The red mast is the only stationary object onboard. Before it, a tangle of human bodies heaves with action. The sun glints off contorted musculature, piles of sugar cane and raised cane knives as revolution rules the Amistad. The silken forms in Hale Woodruff’s most famous mural, “Mutiny on the Amistad,” surge into the foreground enveloping the viewer in the heightened moment.
The mural, measuring 20 feet wide, along with six other murals by Woodruff will be on display in the touring exhibition Rising Up: Hale Woodruff’s Murals at Talladega College at the Birmingham Museum of Art June 13 through September 6. The exhibit, organized by the High Museum of Art in collaboration with Talladega College, has been on the road since 2013 and consists of a massive collection of Woodruff’s work spanning from 1931 to 1979.
The installation is a rarity, the first of its kind in Birmingham and perhaps the last. Woodruff’s murals will return to their permanent home in the Savery Library at Talladega College after the last leg of the tour.
Established in 1867 to serve the educational advancement of newly freed slaves, Talladega College commissioned Woodruff to in 1938 conserve the story of the Amistad and highlights of the institution’s history. The opportunity to share the striking pieces arose when the murals were taken down for restoration.
“During my tenure at Talladega College, I have met many individuals who care deeply about these great works of art and are dedicated to their preservation,” said Billy C. Hawkins, president of Talladega College. “We are proud to make possible the conservation of these murals through this exhibition and it is a real pleasure to share our treasures.”
BMA curator Graham C. Boettcher echoed Hawkins’ high opinion of the murals and their significance.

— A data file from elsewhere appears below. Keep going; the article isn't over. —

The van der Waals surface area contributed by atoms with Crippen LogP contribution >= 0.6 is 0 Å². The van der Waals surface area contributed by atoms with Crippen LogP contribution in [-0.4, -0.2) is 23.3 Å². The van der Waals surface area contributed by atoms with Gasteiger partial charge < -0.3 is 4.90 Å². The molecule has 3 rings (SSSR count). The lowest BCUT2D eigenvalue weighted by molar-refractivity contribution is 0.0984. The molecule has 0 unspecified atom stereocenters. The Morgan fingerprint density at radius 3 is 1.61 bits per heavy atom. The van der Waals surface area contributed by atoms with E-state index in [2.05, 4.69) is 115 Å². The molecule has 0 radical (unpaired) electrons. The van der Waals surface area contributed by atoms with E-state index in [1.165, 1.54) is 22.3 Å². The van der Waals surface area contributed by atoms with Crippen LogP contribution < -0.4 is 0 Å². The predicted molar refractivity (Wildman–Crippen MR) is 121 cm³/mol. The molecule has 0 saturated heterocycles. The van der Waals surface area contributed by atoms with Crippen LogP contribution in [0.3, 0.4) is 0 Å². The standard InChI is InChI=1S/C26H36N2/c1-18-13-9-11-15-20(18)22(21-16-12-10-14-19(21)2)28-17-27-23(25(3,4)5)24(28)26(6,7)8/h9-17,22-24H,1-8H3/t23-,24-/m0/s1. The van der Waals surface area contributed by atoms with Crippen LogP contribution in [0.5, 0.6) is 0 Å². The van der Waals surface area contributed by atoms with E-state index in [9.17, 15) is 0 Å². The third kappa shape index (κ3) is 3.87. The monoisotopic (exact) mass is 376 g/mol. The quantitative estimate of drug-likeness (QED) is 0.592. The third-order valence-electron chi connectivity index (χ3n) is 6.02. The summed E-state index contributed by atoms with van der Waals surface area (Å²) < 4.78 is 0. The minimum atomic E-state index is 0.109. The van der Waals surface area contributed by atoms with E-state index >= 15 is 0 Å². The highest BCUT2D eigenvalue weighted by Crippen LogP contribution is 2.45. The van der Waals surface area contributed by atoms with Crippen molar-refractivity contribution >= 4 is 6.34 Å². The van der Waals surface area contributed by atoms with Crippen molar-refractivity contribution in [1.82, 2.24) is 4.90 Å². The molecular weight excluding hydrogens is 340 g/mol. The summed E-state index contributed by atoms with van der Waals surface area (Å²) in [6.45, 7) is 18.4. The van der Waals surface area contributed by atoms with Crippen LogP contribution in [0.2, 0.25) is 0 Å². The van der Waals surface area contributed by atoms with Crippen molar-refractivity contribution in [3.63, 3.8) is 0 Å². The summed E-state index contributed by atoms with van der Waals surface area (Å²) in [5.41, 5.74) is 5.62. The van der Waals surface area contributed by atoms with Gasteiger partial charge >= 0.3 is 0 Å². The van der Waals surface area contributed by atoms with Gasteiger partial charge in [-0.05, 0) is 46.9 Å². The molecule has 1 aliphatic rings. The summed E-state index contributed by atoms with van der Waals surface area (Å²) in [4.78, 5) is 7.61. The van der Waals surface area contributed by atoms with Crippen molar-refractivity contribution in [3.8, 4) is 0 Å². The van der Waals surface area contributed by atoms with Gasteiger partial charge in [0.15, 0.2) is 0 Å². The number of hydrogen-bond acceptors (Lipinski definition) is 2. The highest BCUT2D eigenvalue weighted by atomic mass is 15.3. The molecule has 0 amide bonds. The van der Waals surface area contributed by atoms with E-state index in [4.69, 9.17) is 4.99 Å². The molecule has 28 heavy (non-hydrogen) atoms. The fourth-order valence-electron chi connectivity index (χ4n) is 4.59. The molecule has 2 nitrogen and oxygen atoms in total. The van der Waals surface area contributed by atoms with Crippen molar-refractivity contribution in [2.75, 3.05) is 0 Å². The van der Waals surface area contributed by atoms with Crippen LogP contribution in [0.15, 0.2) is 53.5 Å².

“I was just up working on the installation and the colors and the technique and the texture is unreal,” Boettcher said. “It’s absolutely captivating.”
Boettcher explained that his deep admiration for Woodruff was forged when he was a student in New Haven, Conn. The New Haven Museum houses studies for Woodruff’s Amistad murals presented in an exhibit chronicling the story of the mutiny and the following trial held at a courthouse in New Haven.
For Boettcher, aside from Woodruff’s obvious artistic talent, what makes the murals national treasures is their legible translation of history.
“The other really key component of murals is not only that you be able to see the story from the distance, depending on how they’re installed, so the size matters, but also narrative clarity matters,” Boettcher said. “You have to be able to understand the story very quickly because you’re counting on people seeing these who may or may not have an intimate familiarity with the story.”
Murals’ didactic potential makes them one of the most difficult and most valuable channels for charting the scope of history. The effect is immediate. The monumental scale of the art demands attention. At a glance, the viewer who encounters a mural should be able to empathize with the subjects, gauge their feelings and the momentum of the story.
An apprentice of Mexican muralist Diego Rivera, Woodruff expertly electrifies the events of American history that marked significant moments in the advancement of African Americans, but as Boettcher pointed out, historic art isn’t simply to recount the activities of our ancestors.
“A work of art doesn’t just go up on the wall, and then it’s fixed in time and means the same thing as it always did,” he said. “A work of art takes on new meaning over and over again, and that’s how it becomes an icon.”
When Rising Up began its tour two years ago the nation was still sheltered from the impact of the shooting of Michael Brown in Ferguson, the breaking news of police brutality throughout the country and the very real threat of a new wave of racism. The exhibit’s arrival in Birmingham at the heels of this national civil unrest and the 50th anniversary of the passage of the Voting Rights Act was pure coincidence, according to Boettcher. However, the themes of the Amistad murals and the legacy of Talladega College are iconic: relevant over and over again, transcending time, race and the art itself.